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Post-traumatic stress disorder (PTSD) as defined by the Mayo Clinic “is a mental health condition that’s triggered by a terrifying event—either experiencing it or witnessing it.” PTSD is listed under the new category called Trauma- and Stressor-Related Disorders in the Diagnostic and Statistical Manual of Mental Disorders, Fifth Edition (DSM-5).

PTSD can occur when an individual has experienced severe stress or anxiety after being exposed to a traumatic event. There are many treatment options for an individual struggling with PTSD. An individual with PTSD will likely require a customized treatment plan that may include a variety of treatment modalities, and there is data that suggests that certain psychedelics, such as LSD, may be helpful in treating PTSD. 

LSD

Lysergic acid diethylamide (LSD), also known colloquially as acid, is psychedelic (or mind-altering) drug. LSD is a synthetic (man-made) chemical that is manufactured from the ergot fungus that commonly infects rye and other grains. LSD is described as an empathogen because of how it changes perception, mood, and thought, enhancing feelings of empathy and connectedness. Scientists, in the mid-twentieth century, began investigating the possible benefits of psychedelic drugs, such as LSD. In the Controlled Substances Act of 1970, LSD was classified by the United States Drug Enforcement Administration (DEA) as a Schedule I substance, which is defined as “drugs with no currently accepted medical use and a high potential for abuse.” Although this classification greatly interfered with research, a few dedicated scientists continued to study and later test, therapeutic treatments that involved LSD.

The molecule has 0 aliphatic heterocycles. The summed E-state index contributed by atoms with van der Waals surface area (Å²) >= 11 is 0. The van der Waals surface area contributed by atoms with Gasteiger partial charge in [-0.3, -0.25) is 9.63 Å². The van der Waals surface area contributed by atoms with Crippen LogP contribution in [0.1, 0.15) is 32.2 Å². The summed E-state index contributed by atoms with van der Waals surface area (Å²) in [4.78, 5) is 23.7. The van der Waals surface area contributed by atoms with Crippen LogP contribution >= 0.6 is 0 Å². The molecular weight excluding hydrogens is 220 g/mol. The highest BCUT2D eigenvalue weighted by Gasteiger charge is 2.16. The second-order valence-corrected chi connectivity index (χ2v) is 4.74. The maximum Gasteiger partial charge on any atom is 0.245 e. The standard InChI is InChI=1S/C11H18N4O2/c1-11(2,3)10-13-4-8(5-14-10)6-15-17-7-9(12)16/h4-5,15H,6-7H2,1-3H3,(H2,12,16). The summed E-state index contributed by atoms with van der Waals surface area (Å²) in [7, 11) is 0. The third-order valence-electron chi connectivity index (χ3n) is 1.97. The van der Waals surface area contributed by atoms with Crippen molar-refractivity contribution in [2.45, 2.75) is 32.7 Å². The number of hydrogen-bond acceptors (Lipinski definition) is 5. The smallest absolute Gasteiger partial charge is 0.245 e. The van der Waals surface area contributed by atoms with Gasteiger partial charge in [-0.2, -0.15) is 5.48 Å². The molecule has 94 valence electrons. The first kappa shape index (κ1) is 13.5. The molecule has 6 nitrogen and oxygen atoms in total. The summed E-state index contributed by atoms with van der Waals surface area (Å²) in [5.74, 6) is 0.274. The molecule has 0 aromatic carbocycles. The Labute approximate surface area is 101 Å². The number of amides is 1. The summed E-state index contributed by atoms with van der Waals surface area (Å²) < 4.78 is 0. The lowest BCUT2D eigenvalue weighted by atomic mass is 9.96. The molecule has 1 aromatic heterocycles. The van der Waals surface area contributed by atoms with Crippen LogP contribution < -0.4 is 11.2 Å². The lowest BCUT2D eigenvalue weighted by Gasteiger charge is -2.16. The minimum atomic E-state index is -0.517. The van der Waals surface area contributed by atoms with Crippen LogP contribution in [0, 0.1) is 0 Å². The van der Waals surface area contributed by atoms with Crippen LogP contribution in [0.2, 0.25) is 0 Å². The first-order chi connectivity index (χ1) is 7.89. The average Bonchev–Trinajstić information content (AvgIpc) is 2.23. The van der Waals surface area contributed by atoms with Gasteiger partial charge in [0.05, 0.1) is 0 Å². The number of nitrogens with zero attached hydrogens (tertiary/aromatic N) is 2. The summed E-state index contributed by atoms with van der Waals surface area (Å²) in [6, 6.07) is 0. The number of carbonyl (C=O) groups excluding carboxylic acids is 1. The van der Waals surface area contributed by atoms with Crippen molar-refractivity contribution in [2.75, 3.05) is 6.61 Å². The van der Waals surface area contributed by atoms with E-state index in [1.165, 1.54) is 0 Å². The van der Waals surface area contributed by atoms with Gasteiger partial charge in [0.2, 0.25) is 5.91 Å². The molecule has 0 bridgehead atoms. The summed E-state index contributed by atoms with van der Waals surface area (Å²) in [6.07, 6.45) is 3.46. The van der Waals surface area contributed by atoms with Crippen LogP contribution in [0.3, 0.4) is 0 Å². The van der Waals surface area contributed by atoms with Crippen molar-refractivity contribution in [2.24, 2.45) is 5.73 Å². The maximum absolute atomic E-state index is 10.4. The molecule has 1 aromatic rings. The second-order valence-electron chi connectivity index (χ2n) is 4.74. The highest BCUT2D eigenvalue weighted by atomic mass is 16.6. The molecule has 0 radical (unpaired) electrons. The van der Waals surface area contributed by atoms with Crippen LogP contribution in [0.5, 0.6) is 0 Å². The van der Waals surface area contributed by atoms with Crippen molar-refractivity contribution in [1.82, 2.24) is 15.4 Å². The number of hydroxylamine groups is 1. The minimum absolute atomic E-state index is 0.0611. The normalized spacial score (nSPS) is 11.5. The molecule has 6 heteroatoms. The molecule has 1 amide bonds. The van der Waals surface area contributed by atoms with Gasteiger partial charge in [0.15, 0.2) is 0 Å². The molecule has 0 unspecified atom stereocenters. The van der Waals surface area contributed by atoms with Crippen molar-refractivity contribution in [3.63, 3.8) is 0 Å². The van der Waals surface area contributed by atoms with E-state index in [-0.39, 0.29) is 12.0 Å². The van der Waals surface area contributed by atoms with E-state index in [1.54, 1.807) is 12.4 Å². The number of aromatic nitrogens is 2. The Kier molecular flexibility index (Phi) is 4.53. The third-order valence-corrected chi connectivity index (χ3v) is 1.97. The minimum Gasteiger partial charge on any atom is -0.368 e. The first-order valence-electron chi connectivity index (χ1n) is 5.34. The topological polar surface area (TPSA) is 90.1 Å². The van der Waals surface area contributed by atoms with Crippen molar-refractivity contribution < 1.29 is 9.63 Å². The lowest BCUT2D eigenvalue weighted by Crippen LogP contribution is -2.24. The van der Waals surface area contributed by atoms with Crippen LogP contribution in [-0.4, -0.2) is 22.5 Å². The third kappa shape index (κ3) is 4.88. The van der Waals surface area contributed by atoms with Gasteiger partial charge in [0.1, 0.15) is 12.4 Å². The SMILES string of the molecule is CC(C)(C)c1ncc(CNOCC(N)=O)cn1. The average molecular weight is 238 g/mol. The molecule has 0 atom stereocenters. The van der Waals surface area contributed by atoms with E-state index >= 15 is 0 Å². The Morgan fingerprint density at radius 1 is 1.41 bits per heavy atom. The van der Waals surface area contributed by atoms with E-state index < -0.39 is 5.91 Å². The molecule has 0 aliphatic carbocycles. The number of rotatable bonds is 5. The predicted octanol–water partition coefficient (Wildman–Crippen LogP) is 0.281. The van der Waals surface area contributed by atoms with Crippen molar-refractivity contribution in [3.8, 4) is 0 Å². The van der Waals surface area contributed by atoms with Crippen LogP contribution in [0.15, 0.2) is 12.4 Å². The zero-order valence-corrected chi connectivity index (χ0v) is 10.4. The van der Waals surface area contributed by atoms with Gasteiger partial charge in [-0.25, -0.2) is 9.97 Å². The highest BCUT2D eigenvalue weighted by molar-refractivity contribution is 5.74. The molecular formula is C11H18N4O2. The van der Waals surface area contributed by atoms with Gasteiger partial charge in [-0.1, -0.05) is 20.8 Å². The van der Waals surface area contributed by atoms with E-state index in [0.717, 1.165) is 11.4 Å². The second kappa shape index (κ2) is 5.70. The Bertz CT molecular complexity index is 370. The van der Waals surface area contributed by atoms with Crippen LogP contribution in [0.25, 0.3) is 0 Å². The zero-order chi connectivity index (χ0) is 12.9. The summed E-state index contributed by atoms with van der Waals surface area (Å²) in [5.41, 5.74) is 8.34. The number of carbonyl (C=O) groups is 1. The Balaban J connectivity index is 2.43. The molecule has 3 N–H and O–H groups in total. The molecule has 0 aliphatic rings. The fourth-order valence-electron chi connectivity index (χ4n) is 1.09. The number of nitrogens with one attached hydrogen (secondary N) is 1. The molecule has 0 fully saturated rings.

LSD for PTSD

Neuropsychopharmacology, an international scientific journal, published an article in 2016 called LSD Acutely Impairs Fear Recognition and Enhances Emotional Empathy and Sociality. The findings from the study conducted in this article concluded that “LSD produced feelings of happiness, trust, closeness to others, enhanced explicit and implicit emotional empathy…, and impaired the recognition of sad and fearful emotions…LSD enhanced the participants’ desire to be with other people and increased their prosocial behavior…These effects of LSD on emotion processing and sociality may be useful for LSD-assisted psychotherapy.” It is important to note that LSD remains an illicit substance and although some experts believe that it should be treated like any other pharmaceutical capable of interacting with one’s brain and body chemistry for therapeutic effect, it has yet to be approved by the U.S. Food and Drug Administration.

Further Information and Support

Navigating the challenges that arise from living with mental illness, struggling with substance abuse, and/ or addiction can not only be all-consuming but are often impossible to effectively handle without proper support. If you are concerned for yourself or a loved one regarding mental illness, substance abuse, and/ or addiction we recommend reaching out for help as soon as possible. Bear in mind that you do not have to be on this journey alone. At Upwell Advisors, we offer unique, customized concierge therapeutic services to provide our clients with unparalleled support throughout every step of the recovery process. 

Feel free to reach to contact us anytime via email at sean@upwelladvisors.com. We look forward to supporting you on your journey.

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